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Where the Buffalo Roam Once Again

October, 2021

Dear Friends,

You could say that buffalo are part of my family tree. That's because my late father-in-law, Bill Sessions, was employed by the state of South Dakota as a veterinarian for more than a decade. One of his jobs was to help oversee the health of Custer State Park’s buffalo herd, which is one of the largest in the world. Bill wasn’t a sentimental man, but he had a deep, hard-earned admiration for buffalo (which are also known as bison, their scientific name).
Bill loved to tell stories about the animals, which look like big, shaggy cattle but are actually capable of incredible speed, agility, and ferocity. One of his favorite stories was about a clueless tourist who was driving through Custer State Park one day in a Volkswagon Beetle. He came up behind a huge bull bison standing in the middle of the road and honked his horn to get him to move. The bison didn't budge, so the man honked again. This time the animal turned his massive head around, came over to the car, and methodically destroyed it with his sharp horns and hooves. Bill said the bull took his time and was quite thorough. The driver, fortunately, escaped unharmed, but he learned a valuable lesson about bison.

Bill was especially fond of working the annual Buffalo Roundup, when the animals are brought into corrals for a vet checkup and sorting. Because the park's grasslands can support only about a thousand bison, each year several hundred are sold at auction. In the weeks before the roundup, herdsmen start gathering them in from the rangeland. (You might well be asking, "How do you herd bison?" The answer: very carefully). Then on the morning of the roundup, in front of more than 20,000 spectators who’ve gotten up at zero-dark-thirty to get there, the cowboys bring them the last mile into the corrals, whooping and hollering as the animals gallop at full speed.

After many years of wanting to attend the roundup, last week I finally got the chance. It was a lot of effort to get there, and a long wait until the herd appeared on the horizon, but my, oh my, was it a sight! As more than a thousand bison thundered by me, their hooves sent up clouds of dust and made the ground shake. The massed power of those magnificent animals is something I'll never forget---and I like to think that my father-in-law Bill was somehow there too, marveling at the sight along with me.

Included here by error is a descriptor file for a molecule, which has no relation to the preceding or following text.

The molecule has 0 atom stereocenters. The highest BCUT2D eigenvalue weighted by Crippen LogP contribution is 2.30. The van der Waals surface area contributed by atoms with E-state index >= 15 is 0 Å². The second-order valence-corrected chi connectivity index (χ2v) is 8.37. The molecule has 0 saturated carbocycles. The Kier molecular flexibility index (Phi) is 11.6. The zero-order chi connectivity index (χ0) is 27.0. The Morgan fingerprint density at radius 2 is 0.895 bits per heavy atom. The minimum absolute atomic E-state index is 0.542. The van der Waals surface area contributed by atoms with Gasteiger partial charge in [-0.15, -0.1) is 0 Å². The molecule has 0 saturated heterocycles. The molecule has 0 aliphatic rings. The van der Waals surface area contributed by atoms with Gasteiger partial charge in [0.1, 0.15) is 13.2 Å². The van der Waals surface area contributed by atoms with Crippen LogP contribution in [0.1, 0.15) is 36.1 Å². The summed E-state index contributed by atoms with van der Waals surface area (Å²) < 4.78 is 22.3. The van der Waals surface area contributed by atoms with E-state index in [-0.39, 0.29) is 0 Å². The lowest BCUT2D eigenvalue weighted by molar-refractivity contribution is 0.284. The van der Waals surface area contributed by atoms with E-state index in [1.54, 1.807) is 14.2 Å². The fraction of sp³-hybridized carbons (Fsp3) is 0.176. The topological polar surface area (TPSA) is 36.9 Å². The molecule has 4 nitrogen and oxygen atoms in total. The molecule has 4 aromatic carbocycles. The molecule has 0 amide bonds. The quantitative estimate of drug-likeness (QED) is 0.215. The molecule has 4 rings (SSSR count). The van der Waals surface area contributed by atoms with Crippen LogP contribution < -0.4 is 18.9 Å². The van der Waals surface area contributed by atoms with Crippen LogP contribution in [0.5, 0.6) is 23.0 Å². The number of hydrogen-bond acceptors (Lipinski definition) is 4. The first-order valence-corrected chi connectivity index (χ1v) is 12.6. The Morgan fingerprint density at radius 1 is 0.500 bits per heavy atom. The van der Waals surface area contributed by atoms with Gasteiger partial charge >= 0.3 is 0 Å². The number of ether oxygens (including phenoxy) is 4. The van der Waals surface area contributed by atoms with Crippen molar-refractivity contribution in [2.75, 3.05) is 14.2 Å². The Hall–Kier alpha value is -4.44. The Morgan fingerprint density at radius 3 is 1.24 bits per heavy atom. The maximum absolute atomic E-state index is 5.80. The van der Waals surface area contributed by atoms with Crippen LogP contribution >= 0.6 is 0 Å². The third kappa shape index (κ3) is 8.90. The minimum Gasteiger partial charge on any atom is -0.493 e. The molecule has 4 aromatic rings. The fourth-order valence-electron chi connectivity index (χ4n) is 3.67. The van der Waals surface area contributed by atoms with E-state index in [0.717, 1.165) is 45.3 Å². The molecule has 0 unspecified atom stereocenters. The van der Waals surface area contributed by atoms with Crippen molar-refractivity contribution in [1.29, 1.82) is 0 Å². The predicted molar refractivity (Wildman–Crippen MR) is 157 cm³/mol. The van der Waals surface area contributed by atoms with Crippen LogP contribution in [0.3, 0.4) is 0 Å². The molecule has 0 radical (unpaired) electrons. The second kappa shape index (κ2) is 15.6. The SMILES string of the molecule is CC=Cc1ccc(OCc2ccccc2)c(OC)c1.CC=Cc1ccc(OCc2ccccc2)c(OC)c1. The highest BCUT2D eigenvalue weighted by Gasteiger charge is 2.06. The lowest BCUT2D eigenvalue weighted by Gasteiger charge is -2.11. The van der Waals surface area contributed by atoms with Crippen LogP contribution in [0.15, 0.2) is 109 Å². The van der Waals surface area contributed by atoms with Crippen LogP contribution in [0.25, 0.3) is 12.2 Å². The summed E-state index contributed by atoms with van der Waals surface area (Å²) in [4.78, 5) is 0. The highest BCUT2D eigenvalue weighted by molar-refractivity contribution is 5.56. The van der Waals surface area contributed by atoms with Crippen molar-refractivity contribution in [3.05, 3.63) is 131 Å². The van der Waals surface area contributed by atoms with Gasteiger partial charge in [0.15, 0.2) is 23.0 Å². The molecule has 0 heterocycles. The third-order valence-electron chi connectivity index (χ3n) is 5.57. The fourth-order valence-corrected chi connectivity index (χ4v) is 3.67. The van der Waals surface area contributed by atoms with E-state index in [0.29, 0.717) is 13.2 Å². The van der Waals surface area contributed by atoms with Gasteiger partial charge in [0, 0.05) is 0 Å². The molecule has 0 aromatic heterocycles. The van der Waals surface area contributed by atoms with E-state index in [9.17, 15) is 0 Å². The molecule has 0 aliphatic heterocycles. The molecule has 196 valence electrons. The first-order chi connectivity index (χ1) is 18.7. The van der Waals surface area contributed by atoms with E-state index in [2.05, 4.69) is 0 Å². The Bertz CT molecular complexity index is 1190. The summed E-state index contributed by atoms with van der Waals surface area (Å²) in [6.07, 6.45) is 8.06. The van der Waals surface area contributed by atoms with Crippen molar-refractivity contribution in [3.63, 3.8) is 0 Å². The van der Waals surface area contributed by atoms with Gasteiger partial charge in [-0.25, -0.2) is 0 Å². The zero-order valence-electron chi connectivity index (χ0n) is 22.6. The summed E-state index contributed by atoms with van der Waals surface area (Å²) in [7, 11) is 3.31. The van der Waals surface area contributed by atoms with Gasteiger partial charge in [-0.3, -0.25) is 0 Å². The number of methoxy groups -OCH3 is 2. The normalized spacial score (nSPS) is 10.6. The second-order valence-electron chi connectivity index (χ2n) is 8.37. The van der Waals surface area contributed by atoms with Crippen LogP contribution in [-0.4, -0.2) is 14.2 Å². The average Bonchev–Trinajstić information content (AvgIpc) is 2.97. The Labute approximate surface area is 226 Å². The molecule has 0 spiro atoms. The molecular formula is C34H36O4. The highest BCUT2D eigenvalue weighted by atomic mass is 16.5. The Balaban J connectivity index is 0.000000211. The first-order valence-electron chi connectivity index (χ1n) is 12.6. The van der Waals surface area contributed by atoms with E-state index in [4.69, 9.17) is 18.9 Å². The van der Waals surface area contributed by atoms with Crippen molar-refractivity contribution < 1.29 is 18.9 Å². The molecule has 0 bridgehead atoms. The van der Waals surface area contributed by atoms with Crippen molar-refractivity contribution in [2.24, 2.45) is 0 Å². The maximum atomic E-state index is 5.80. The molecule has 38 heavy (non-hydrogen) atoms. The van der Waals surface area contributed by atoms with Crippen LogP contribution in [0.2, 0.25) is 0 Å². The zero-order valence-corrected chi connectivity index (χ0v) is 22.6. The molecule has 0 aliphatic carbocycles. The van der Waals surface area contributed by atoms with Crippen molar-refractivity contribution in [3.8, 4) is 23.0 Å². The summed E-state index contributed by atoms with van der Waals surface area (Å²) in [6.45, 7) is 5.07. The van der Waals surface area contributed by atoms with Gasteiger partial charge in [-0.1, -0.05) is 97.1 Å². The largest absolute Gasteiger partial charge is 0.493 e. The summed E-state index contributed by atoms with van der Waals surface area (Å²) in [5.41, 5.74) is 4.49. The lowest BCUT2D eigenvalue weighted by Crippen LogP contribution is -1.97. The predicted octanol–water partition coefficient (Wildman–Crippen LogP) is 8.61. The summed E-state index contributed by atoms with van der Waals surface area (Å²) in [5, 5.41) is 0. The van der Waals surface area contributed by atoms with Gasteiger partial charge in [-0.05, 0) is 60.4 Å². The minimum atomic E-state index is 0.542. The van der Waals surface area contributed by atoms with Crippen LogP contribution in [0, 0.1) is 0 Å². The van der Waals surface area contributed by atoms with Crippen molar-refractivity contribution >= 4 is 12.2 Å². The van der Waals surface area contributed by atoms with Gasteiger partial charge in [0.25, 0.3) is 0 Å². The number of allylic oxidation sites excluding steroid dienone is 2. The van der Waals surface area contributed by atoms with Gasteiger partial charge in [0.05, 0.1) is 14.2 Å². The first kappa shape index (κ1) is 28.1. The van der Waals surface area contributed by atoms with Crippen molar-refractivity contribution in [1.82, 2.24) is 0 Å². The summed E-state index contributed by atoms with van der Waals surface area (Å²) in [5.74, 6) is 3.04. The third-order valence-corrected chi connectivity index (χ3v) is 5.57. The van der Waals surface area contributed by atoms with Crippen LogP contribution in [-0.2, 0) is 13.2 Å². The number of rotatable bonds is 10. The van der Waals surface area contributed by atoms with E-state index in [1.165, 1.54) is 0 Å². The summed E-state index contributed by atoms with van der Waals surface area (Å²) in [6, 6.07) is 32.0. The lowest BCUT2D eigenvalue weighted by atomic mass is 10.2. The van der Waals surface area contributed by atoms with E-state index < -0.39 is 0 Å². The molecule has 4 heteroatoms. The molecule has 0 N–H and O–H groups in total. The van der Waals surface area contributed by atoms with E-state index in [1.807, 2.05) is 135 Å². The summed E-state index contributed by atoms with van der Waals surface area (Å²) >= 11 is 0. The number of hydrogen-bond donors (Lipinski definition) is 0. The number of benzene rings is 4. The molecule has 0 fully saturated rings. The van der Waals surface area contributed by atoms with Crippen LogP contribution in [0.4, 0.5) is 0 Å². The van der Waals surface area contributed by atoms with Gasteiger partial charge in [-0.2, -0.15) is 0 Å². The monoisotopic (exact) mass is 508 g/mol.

There’s something primal about watching a large number of wild animals on the move. I've felt a similar instinctual response during the sandhill crane migration in Nebraska, when a half-million birds gather along the banks of the Platte River. Maybe you've experienced it too, especially in the fall when flocks of geese fly overheard and starlings gather in murmurations that swoop and sweep across the sky in dazzling patterns. 
The buffalo roundup is organized by humans, of course, but it’s an echo of what once happened naturally. When Europeans first came to North America, more than 50 million bison roamed the interior of the continent in herds up to 20 miles in width and 60 miles in length. For millennia, the species provided physical sustenance and spiritual inspiration for the native peoples of the Great Plains. The Lakota tale of the White Buffalo Calf Woman is one of many sacred stories in which bison play a prominent role. 

By the late 1800s, the buffalo had been hunted nearly to extinction, with just a few hundred animals remaining. Thankfully, grassroots efforts to save the species were launched by a variety of people, from Mary Ann Goodnight who persuaded her rancher husband to rescue a few orphaned buffalo calves for her to raise, to Theodore Roosevelt, who co-founded the American Bison Society. And we owe thanks as well to Custer State Park, which has sent breeding stock to ranches around the continent.

So last week when that herd thundered across the prairie, it wasn’t just the individual animals I was seeing, but an entire species that has come back from the brink of extinction.

Thanks to my father-in-law, I feel a special connection to bison. But I think many of us have a connection to these remarkable creatures, so celebrated in myth and so vital to history, and more broadly to all wild animals. We may live in cities and be thoroughly domesticated in our habits, but when we see wildness, especially in large gatherings of animals, something in our heart leaps.